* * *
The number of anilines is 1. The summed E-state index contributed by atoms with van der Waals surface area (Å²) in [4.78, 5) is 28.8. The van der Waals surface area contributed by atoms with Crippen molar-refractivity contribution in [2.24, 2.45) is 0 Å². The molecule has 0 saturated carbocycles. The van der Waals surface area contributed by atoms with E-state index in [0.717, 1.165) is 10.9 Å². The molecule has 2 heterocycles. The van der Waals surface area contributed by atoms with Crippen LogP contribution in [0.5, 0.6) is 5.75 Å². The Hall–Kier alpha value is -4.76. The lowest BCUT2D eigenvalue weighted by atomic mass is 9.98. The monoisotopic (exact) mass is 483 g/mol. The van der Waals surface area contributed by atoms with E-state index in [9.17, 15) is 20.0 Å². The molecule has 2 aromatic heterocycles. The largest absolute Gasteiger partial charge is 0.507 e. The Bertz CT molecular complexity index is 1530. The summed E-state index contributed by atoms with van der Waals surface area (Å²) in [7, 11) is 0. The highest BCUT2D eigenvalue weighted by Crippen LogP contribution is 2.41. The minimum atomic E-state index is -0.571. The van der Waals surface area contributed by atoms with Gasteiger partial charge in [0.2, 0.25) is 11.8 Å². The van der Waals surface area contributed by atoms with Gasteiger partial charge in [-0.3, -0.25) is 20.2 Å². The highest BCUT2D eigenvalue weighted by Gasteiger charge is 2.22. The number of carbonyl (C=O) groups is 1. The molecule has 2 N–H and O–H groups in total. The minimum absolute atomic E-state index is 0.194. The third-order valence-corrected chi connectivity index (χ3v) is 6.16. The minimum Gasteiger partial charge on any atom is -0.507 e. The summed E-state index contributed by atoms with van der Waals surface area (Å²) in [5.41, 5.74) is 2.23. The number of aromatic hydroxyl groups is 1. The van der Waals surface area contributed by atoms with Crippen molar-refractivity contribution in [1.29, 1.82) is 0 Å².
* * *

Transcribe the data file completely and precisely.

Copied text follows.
The number of anilines is 1. The summed E-state index contributed by atoms with van der Waals surface area (Å²) in [4.78, 5) is 28.8. The van der Waals surface area contributed by atoms with Crippen molar-refractivity contribution in [2.24, 2.45) is 0 Å². The molecule has 0 saturated carbocycles. The van der Waals surface area contributed by atoms with E-state index in [0.717, 1.165) is 10.9 Å². The molecule has 2 heterocycles. The van der Waals surface area contributed by atoms with Crippen LogP contribution in [0.5, 0.6) is 5.75 Å². The Hall–Kier alpha value is -4.76. The lowest BCUT2D eigenvalue weighted by atomic mass is 9.98. The monoisotopic (exact) mass is 483 g/mol. The van der Waals surface area contributed by atoms with E-state index in [9.17, 15) is 20.0 Å². The molecule has 2 aromatic heterocycles. The largest absolute Gasteiger partial charge is 0.507 e. The Bertz CT molecular complexity index is 1530. The summed E-state index contributed by atoms with van der Waals surface area (Å²) in [7, 11) is 0. The highest BCUT2D eigenvalue weighted by Crippen LogP contribution is 2.41. The minimum atomic E-state index is -0.571. The van der Waals surface area contributed by atoms with Gasteiger partial charge in [0.2, 0.25) is 11.8 Å². The van der Waals surface area contributed by atoms with Gasteiger partial charge in [-0.3, -0.25) is 20.2 Å². The highest BCUT2D eigenvalue weighted by Gasteiger charge is 2.22. The number of carbonyl (C=O) groups is 1. The molecule has 2 N–H and O–H groups in total. The minimum absolute atomic E-state index is 0.194. The third-order valence-corrected chi connectivity index (χ3v) is 6.16. The minimum Gasteiger partial charge on any atom is -0.507 e. The summed E-state index contributed by atoms with van der Waals surface area (Å²) in [5.41, 5.74) is 2.23. The number of aromatic hydroxyl groups is 1. The van der Waals surface area contributed by atoms with Crippen molar-refractivity contribution in [1.29, 1.82) is 0 Å².